Somali Pirates: The hostage situation comes to an end














The MV Irene was captured by Somali pirates in April 2009

October 28, 2009

Marianas Variety reporter, Gemma Casas, continues the surreal story of her brother, Joven (Bob) Casas and the 22 member crew of the MV Irene. It was captured in the Gulf of Aden in April 2009 and released in September 2009:

The Somali pirates were wide awake even at night. Khat or what they call Qaat-Qaat kept them alert 24 hours a day to keep the hostages of the MV Irene at bay.

Khat is a flowering plant native to tropical East Africa and the Arabian Peninsula. It contains cathione, an amphetamine-like stimulant that causes excitement, loss of appetite and euphoria.
In 1980, the World Health Organization classified Khat as a drug of abuse that can produce mild to moderate psychological dependence.

The pirates had an abundant supply of Khat from Kenya. They chewed its fresh leaves, smoked the dried ones or mixed it with hot drinks. If prayers and faith in God kept the MV Irene crew going, the pirates had Khat. My brother Joven, an electrician at the ship who doesn’t smoke or drink, said the pirates had unusual agility, presence of mind and physical strength and attributed it to Khat.

“They were always awake even at night. They told us it’s because of Qaat-Qaat,” he said. Khat remained on the pirates’ diet even when fasting during the Holy Muslim month of Ramadan. This bolstered fear among the crew as its abuse could alter the pirates’ behavior and make them even more violent.

My brother, who had earlier been threatened by the pirates that they would cut his head off, learned to use his observation more keenly and to be wary of nonverbal cues that the pirates practiced to protect himself against any physical harm. Sign language and codes are an important part of the pirates’ operations because their enemies — international law enforcers who are armed with sophisticated weapons and equipment — could attack at any given time.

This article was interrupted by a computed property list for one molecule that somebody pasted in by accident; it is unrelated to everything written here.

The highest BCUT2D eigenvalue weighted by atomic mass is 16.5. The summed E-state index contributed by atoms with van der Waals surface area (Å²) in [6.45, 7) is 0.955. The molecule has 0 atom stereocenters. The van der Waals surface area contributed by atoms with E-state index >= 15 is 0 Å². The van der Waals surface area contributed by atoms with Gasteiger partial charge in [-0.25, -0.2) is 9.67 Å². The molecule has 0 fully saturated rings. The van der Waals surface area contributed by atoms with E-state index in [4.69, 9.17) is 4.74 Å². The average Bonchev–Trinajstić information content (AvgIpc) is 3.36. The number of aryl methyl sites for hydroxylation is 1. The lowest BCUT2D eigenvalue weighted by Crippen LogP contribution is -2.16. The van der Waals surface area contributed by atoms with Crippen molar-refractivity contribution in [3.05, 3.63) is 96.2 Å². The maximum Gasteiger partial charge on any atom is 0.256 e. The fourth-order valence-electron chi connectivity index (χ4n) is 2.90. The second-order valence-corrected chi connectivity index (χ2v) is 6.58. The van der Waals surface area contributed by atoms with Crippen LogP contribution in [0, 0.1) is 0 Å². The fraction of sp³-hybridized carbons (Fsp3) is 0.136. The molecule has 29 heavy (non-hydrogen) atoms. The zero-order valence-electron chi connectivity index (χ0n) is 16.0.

Just like any organization, the pirates who held the MV Irene hostage also operated in hierarchy. Foot soldiers have burned marks on their chest while commanders have theirs hidden in their bodies. This reminds me of cows marked for their quality before being sold to markets, and the old slave trade practice in Africa that led to the mass migration of thousands of Africans to the Americas and Europe during the 16th and 17th centuries.

During their five months of captivity, the MV Irene crew survived with a bowl of porridge each at least once a day and water from their ship’s air conditioning unit. Some days, the pirates allowed them to fish but only to confiscate their catch later for themselves.

The pirates’ whose village is within reach from where the MV Irene was docked would sometimes bring goats to the ship.
They feasted on the animal’s meat while the crew content themselves with its feet, mixed with their porridge.

With limited water available on the ship, hygiene was an issue among the crew. There’s no full bath over the entire period that they were held hostage.

The crew kept themselves preoccupied doing their usual tasks on the ship under the constant watch of the pirates. With hardly anything to eat and having undergone extreme threats of violence following their captivity, the crew’s physical appearance quickly changed. Most of them started to look emaciated and were hardly recognized by their families when they returned home on Sept. 28 to the Philippines. My mother, who also returned home to our country that same month from Canada, said my brother’s hair had grown such that he looked like someone from the 1970s — the Afro look — when she saw him for the first time after the hostage-crisis. As the only son in the family, my brother is deeply attached to my mother.